Diabetic Retinopathy

Diabetic Retinopathy

People with diabetes can have an eye disease called diabetic retinopathy. This is when high blood sugar levels cause damage to blood vessels in the retina. These blood vessels can swell and leak. Or they can close, stopping blood from passing through. Sometimes abnormal new blood vessels grow on the retina. All of these changes can steal your vision.

Stages of Diabetic Eye Disease

There are two main stages of diabetic eye disease.

 

A normal retina

A retina showing signs of diabetic retinopathy

NPDR (non-proliferative diabetic retinopathy)

This is the early stage of diabetic retinopathy. According to American Academy of Ophthalmology, many people with the diabetes have it.

With NPDR, tiny blood vessels leak, making the retina swell. When the macula swells, it is called macular edema. This is the most common reason why people with diabetes lose their vision.

Also with NPDR, blood vessels in the retina can close off. This is called macular ischemia. When that happens, blood cannot reach the macula. Sometimes tiny particles called exudates can form in the retina. These can affect your vision too.

If you have NPDR, your vision will be blurry.

PDR (proliferative diabetic retinopathy)

PDR is the more advanced stage of diabetic eye disease. It happens when the retina starts growing new blood vessels. This is called neovascularization.

These fragile new vessels often bleed into the vitreous. If they only bleed a little, you might see a few dark floaters. If they bleed a lot, it might block all vision. These new blood vessels can form scar tissue. Scar tissue can cause problems with the macula or lead to a detached retina.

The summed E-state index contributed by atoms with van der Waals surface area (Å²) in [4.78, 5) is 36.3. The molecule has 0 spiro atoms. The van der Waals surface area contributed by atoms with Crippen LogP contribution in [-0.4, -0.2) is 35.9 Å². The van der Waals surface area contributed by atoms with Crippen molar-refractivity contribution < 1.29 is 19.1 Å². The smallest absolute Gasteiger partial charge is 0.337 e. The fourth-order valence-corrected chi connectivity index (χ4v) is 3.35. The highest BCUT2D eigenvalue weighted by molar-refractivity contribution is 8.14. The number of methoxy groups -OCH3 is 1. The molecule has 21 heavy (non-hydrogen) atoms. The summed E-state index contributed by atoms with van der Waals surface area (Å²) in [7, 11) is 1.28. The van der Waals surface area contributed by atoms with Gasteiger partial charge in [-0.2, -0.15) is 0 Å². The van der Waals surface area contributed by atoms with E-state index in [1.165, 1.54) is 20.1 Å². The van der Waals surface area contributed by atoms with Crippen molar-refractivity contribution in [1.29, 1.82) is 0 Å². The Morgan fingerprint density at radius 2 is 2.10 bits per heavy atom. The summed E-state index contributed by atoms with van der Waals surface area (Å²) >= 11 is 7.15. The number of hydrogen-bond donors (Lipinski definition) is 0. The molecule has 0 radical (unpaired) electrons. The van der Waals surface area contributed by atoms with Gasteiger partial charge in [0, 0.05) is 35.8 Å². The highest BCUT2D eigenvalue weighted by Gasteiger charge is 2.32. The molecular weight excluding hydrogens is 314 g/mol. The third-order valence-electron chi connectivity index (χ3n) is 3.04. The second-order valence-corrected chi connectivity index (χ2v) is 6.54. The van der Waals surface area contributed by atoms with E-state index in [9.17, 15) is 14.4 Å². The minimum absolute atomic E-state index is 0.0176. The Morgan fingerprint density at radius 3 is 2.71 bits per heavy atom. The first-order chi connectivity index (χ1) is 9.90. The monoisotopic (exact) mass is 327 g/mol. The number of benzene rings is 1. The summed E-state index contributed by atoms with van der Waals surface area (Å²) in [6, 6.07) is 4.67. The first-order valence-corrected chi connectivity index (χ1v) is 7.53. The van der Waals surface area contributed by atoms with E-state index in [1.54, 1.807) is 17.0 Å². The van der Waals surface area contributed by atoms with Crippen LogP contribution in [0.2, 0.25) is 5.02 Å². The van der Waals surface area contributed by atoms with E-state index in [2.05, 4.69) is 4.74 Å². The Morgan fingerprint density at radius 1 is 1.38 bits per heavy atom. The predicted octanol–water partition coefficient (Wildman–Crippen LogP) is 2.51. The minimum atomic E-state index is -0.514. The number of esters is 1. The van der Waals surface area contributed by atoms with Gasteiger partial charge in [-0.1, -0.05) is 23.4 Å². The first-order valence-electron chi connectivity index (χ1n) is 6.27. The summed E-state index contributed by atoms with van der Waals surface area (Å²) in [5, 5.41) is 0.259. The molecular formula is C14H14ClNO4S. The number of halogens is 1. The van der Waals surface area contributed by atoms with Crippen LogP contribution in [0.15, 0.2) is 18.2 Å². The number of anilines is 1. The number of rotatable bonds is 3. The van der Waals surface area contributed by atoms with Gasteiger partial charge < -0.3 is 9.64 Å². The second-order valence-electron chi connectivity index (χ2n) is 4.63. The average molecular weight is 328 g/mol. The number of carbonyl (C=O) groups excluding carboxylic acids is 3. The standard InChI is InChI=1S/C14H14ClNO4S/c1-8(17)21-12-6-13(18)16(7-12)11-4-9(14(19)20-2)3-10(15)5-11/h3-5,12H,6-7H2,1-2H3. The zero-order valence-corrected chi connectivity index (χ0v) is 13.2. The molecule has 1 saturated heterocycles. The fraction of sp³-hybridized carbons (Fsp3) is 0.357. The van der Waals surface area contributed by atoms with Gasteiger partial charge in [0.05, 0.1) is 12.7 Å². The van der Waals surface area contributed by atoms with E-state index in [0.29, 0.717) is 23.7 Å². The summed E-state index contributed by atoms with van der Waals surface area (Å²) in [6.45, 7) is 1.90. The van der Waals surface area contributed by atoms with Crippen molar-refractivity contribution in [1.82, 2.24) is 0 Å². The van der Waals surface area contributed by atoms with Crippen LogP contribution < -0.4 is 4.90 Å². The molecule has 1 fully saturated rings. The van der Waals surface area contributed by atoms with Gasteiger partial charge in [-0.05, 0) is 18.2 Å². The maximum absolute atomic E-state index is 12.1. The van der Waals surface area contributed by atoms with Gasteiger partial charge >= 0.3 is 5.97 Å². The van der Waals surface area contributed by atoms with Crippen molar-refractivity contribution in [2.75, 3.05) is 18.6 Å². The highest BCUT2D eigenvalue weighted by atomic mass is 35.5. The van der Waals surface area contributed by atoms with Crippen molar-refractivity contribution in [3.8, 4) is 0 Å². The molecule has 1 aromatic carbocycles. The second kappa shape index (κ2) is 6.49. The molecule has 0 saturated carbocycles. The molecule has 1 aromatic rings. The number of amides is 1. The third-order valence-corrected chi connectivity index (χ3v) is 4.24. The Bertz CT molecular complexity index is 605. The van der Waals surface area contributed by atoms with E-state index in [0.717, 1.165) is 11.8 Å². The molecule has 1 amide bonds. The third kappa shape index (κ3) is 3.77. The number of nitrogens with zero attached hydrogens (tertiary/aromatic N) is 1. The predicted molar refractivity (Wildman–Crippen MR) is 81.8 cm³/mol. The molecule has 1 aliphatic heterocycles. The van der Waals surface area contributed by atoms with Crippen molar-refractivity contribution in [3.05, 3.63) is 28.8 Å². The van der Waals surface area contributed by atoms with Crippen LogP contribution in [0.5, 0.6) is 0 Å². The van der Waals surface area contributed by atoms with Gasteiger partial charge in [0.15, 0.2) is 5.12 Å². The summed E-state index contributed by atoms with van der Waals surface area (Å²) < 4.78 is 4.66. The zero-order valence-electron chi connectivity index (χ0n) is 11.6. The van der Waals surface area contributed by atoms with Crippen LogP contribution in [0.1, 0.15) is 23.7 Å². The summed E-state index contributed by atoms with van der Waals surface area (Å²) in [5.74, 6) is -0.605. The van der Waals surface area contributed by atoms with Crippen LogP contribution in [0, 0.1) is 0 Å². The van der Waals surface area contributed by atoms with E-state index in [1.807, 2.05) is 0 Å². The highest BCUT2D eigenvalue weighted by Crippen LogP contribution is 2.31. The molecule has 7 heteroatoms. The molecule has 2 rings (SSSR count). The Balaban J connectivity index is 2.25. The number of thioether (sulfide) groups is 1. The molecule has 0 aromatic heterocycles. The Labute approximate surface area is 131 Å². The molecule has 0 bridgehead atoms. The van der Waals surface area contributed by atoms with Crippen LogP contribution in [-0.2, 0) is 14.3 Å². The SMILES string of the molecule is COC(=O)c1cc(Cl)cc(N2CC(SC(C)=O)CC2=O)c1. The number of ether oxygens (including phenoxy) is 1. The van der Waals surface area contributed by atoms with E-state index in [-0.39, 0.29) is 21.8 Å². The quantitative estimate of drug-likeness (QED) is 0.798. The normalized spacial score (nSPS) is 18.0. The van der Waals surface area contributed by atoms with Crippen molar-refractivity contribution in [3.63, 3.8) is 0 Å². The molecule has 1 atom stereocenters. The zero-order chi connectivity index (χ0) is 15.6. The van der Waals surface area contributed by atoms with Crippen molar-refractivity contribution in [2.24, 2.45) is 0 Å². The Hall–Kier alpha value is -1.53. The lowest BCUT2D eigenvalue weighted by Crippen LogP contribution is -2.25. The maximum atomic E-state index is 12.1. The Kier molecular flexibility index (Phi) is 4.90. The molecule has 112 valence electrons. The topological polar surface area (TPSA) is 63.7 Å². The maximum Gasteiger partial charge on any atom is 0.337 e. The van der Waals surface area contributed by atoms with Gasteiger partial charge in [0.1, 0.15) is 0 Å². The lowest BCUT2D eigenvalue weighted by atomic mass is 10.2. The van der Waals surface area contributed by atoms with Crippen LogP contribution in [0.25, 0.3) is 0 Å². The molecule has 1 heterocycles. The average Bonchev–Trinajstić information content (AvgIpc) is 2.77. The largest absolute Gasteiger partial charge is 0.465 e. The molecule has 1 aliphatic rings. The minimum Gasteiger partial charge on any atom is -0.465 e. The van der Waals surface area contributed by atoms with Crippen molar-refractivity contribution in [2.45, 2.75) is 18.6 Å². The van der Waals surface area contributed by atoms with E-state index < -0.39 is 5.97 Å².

PDR is very serious, and can steal both your central and peripheral (side) vision.

What Causes Diabetic Retinopathy?

When blood sugar levels are too high for extended periods of time, it can damage capillaries (tiny blood vessels) that supply blood to the retina. Over time, these blood vessels begin to leak fluids and fats, causing edema (swelling). Eventually, these vessels can close off, called ischemia. These problems are signs of non-proliferative diabetic retinopathy.

As diabetic eye problems are left untreated, proliferative diabetic retinopathy can develop. Blocked blood vessels from ischemia can lead to the growth of new abnormal blood vessels on the retina (called neovascularization) which can damage the retina by causing wrinkling or retinal detachment. Neovascularization can even lead to glaucoma damage to the optic nerve that carries images from your eye to your brain.

Maintaining strict control of blood sugar and blood pressure, as well as having regular diabetic eye screenings by your ophthalmologist are keys to preventing diabetic retinopathy and vision loss. Controlling blood sugar and also help to prevent the development of cataracts, as diabetes is a risk factor for cataracts.

 

What Are Symptoms of Diabetic Retinopathy?

 

Seeing an increasing number of floaters
Having blurry vision
Having vision that changes sometimes from blurry to clear
Seeing blank or dark areas in your field of vision
 
Diabetic retinopathy symptoms usually affect both eyes.
Having poor night vision
Noticing colors appear faded or washed out
Loss of vision

Who is at Risk for Diabetic Retinopathy?

People with diabetes are at risk for developing diabetic retinopathy. Diabetes is a disease that affects the body’s ability to produce or use insulin effectively to control blood sugar levels.

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